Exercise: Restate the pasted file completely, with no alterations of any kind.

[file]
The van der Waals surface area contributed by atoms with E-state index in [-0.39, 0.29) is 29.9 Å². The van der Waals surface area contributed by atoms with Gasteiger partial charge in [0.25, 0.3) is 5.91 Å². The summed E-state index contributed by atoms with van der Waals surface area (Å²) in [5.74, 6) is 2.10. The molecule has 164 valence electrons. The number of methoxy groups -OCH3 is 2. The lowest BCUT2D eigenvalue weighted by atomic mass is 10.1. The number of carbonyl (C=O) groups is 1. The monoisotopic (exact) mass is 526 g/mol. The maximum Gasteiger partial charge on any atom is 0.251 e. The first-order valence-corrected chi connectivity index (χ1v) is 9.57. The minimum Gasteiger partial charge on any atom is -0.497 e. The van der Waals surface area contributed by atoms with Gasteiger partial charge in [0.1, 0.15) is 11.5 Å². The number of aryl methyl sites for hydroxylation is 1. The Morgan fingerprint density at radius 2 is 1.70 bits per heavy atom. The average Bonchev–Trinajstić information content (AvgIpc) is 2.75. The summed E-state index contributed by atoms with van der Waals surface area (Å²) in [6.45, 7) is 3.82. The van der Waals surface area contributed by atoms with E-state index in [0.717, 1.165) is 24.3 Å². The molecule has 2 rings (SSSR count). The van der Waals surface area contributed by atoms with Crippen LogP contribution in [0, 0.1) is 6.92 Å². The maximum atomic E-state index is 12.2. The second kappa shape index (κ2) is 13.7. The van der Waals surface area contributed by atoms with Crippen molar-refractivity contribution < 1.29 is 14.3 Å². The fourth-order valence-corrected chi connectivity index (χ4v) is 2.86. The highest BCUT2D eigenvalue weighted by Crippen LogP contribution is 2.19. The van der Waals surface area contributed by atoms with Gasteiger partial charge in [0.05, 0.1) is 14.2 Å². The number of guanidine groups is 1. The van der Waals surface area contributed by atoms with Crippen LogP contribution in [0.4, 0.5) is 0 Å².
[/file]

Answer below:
The van der Waals surface area contributed by atoms with E-state index in [-0.39, 0.29) is 29.9 Å². The van der Waals surface area contributed by atoms with Gasteiger partial charge in [0.25, 0.3) is 5.91 Å². The summed E-state index contributed by atoms with van der Waals surface area (Å²) in [5.74, 6) is 2.10. The molecule has 164 valence electrons. The number of methoxy groups -OCH3 is 2. The lowest BCUT2D eigenvalue weighted by atomic mass is 10.1. The number of carbonyl (C=O) groups is 1. The monoisotopic (exact) mass is 526 g/mol. The maximum Gasteiger partial charge on any atom is 0.251 e. The first-order valence-corrected chi connectivity index (χ1v) is 9.57. The minimum Gasteiger partial charge on any atom is -0.497 e. The van der Waals surface area contributed by atoms with Gasteiger partial charge in [0.1, 0.15) is 11.5 Å². The number of aryl methyl sites for hydroxylation is 1. The Morgan fingerprint density at radius 2 is 1.70 bits per heavy atom. The average Bonchev–Trinajstić information content (AvgIpc) is 2.75. The summed E-state index contributed by atoms with van der Waals surface area (Å²) in [6.45, 7) is 3.82. The van der Waals surface area contributed by atoms with E-state index in [0.717, 1.165) is 24.3 Å². The molecule has 2 rings (SSSR count). The van der Waals surface area contributed by atoms with Crippen LogP contribution in [0, 0.1) is 6.92 Å². The maximum atomic E-state index is 12.2. The second kappa shape index (κ2) is 13.7. The van der Waals surface area contributed by atoms with Crippen molar-refractivity contribution < 1.29 is 14.3 Å². The fourth-order valence-corrected chi connectivity index (χ4v) is 2.86. The highest BCUT2D eigenvalue weighted by Crippen LogP contribution is 2.19. The van der Waals surface area contributed by atoms with Gasteiger partial charge in [0.05, 0.1) is 14.2 Å². The number of guanidine groups is 1. The van der Waals surface area contributed by atoms with Crippen LogP contribution in [0.4, 0.5) is 0 Å².